Guest speaker Dr. Chike Akua, one of the most sought after speakers at schools and educational conferences around the country, gave a lecture at Clovis Community College titled “What Does it Mean to be Black?”
The educational presentation focused on explaining why the defamation of African-American images through skillful media manipulation, miseducation and cultural identity theft requires a radical redefinition of Blackness and a compelling look at the original ancient concepts of Blackness, which began in Africa tens of thousands of years ago.
Akua is an “educational revolutionary” and a recognized leader on culturally relevant educational materials and instructional approaches.
On Feb. 7 in the college’s Academic Center One (AC1), students listened to Akua’s explanation on how, for many generations, African-Americans have been portrayed with one specific image due to lack of proper education of the culture’s history.
Akua also explained how “cultures have been decentered,” the notion that African-American people suffer from cultural identity theft which he defines as “when someone steals your story.”
“How do you take the people who gave the world reading and writing, language and literature, architecture, engineering, mathematics, science and technology?,” he asked. “How do you take that but then, convince them and the world that they are nothing but a race of pimps, players, criminals and thugs?”
Akua identifies this one of the reason to why many African-American individuals get upset when non-African-Americans call them the N-word even though they call each other that all the time.
“If you call a child ‘stupid’ long enough, they will begin to respond to the notion of them being stupid and then they will begin to act stupid. Black people were called the N-word for hundreds of years, so often, and had it literally whipped and beaten into them,” he said. “Please be clear, none of us should be using that language unless it is to teach why we shouldn’t.”
Akua further explained that there are many manufactured and mass produced images in media all over the world which lack authenticity of the African-American culture. He describes those as “alien images.”
“Most of the world has been exposed to the alien image and not the authentic image. Most people assume the alien images are normal,” he said.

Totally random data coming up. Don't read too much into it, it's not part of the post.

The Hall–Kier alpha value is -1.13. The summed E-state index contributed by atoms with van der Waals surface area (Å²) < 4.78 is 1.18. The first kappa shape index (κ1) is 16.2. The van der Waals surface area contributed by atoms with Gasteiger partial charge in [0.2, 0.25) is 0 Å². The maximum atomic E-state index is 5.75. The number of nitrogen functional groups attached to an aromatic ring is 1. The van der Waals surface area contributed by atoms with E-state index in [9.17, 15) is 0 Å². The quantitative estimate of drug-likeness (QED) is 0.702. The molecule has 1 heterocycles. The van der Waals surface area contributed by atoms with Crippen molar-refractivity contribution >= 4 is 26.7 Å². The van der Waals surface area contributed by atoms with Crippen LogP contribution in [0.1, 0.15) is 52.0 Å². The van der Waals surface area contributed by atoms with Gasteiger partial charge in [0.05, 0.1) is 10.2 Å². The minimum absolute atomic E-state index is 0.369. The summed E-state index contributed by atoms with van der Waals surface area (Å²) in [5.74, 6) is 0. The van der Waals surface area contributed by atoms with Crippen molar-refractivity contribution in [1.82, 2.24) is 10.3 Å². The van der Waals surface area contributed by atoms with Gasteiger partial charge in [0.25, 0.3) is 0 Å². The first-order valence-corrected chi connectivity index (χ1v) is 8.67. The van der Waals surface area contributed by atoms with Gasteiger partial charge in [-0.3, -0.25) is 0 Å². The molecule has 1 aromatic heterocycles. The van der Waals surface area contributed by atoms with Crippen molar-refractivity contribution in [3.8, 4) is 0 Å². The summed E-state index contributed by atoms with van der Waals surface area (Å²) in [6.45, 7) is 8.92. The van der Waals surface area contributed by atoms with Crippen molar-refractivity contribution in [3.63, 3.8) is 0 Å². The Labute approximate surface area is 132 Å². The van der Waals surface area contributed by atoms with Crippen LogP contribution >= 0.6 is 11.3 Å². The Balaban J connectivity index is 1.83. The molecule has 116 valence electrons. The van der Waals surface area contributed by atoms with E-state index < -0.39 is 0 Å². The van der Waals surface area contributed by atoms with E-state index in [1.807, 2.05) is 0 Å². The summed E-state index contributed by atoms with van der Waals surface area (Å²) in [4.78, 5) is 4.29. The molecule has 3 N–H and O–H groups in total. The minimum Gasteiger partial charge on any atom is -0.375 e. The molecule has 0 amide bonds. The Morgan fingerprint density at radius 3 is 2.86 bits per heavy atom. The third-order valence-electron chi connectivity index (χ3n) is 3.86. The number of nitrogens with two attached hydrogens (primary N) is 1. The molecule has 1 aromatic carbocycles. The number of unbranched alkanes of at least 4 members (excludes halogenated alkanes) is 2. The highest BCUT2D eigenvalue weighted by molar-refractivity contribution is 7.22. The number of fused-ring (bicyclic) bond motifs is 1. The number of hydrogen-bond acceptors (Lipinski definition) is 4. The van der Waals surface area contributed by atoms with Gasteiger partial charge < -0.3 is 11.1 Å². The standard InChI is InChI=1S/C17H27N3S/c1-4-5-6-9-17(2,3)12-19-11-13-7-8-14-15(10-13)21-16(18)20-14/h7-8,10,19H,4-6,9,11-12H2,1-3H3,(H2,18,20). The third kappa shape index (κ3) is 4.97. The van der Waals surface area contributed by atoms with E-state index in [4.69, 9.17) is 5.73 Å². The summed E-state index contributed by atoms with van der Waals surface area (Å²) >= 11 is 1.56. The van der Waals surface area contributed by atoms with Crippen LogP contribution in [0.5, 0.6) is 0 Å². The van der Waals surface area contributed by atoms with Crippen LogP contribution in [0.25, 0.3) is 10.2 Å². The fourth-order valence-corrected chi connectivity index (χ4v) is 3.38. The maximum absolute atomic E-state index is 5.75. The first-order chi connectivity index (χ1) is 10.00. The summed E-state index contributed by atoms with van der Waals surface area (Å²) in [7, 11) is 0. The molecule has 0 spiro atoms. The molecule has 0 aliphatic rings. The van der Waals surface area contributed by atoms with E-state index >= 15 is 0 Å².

After going into further detail of these notions, Akua asks all those who find themselves watching a black person in television, social media or a movie to analyze if it is an alien or an authentic image.
At the end of the presentation, Akua opened to floor to a question and answer session where he gave students the opportunity to openly ask any question.
Many asked what they could do in order to keep the cycle from continuing into new generations and others asked what they could do to prevent that even though they can’t identify themselves with the African-American culture.
Akua provided some notable advice which included the act of keeping children informed on what the world’s misconceptions of their identity.
“The first thing is to be very intentional, I think a lot of times what happens in American communities is we wait and we don’t know how to have that conversation … what age do we have the talk? I had that talk with my sons before they came out of the womb, I put my hand on my wife’s stomach and had that conversation with [them] before [they] even came out,” Akua said.
Akua has lectured and given keynote addresses at a number of colleges, universities and educational conferences around the country including Southern University, Minnesota State University and more. He has been elected as one of Ebony magazine’s “50 Leaders of Tomorrow.” In addition, he has assisted in leading over 1000 youth and adults on study tours to Egypt, Ghana, Morocco and Senegal through the African Genesis Institute’s Teen Summit 1000 program and has authored and produced several books and DVDs.